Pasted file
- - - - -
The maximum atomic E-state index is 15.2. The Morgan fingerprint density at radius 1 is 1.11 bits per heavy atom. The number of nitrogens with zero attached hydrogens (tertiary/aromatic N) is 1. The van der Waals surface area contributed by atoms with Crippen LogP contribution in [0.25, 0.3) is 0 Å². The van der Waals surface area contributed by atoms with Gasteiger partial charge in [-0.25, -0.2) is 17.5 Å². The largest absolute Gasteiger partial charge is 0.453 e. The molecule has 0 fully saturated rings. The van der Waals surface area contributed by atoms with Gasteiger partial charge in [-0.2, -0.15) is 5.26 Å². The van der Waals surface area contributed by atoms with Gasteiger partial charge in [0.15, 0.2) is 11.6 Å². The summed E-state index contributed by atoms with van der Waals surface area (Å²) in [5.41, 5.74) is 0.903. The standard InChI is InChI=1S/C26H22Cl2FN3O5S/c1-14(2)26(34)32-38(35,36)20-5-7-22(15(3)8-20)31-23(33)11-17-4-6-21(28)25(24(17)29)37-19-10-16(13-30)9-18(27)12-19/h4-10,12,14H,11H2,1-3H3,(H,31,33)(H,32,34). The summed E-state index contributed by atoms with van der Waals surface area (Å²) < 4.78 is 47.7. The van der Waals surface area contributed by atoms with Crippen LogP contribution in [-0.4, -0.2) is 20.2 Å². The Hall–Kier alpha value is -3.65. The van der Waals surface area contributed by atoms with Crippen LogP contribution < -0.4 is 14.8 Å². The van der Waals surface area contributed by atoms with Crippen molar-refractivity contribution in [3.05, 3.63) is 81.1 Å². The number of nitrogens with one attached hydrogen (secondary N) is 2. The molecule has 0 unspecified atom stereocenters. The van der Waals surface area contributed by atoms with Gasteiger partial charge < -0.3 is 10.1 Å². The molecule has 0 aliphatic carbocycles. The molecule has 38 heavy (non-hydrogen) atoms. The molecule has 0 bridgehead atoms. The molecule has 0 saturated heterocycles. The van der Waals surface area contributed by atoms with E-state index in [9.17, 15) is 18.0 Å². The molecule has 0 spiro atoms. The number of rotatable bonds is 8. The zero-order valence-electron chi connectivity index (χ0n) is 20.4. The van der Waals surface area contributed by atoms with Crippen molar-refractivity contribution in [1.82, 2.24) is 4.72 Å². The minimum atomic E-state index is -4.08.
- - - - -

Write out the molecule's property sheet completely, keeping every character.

The maximum atomic E-state index is 15.2. The Morgan fingerprint density at radius 1 is 1.11 bits per heavy atom. The number of nitrogens with zero attached hydrogens (tertiary/aromatic N) is 1. The van der Waals surface area contributed by atoms with Crippen LogP contribution in [0.25, 0.3) is 0 Å². The van der Waals surface area contributed by atoms with Gasteiger partial charge in [-0.25, -0.2) is 17.5 Å². The largest absolute Gasteiger partial charge is 0.453 e. The molecule has 0 fully saturated rings. The van der Waals surface area contributed by atoms with Gasteiger partial charge in [-0.2, -0.15) is 5.26 Å². The van der Waals surface area contributed by atoms with Gasteiger partial charge in [0.15, 0.2) is 11.6 Å². The summed E-state index contributed by atoms with van der Waals surface area (Å²) in [5.41, 5.74) is 0.903. The standard InChI is InChI=1S/C26H22Cl2FN3O5S/c1-14(2)26(34)32-38(35,36)20-5-7-22(15(3)8-20)31-23(33)11-17-4-6-21(28)25(24(17)29)37-19-10-16(13-30)9-18(27)12-19/h4-10,12,14H,11H2,1-3H3,(H,31,33)(H,32,34). The summed E-state index contributed by atoms with van der Waals surface area (Å²) < 4.78 is 47.7. The van der Waals surface area contributed by atoms with Crippen LogP contribution in [-0.4, -0.2) is 20.2 Å². The Hall–Kier alpha value is -3.65. The van der Waals surface area contributed by atoms with Crippen LogP contribution < -0.4 is 14.8 Å². The van der Waals surface area contributed by atoms with Crippen molar-refractivity contribution in [3.05, 3.63) is 81.1 Å². The number of nitrogens with one attached hydrogen (secondary N) is 2. The molecule has 0 unspecified atom stereocenters. The van der Waals surface area contributed by atoms with Gasteiger partial charge < -0.3 is 10.1 Å². The molecule has 0 aliphatic carbocycles. The molecule has 38 heavy (non-hydrogen) atoms. The molecule has 0 bridgehead atoms. The molecule has 0 saturated heterocycles. The van der Waals surface area contributed by atoms with E-state index in [9.17, 15) is 18.0 Å². The molecule has 0 spiro atoms. The number of rotatable bonds is 8. The zero-order valence-electron chi connectivity index (χ0n) is 20.4. The van der Waals surface area contributed by atoms with Crippen molar-refractivity contribution in [1.82, 2.24) is 4.72 Å². The minimum atomic E-state index is -4.08.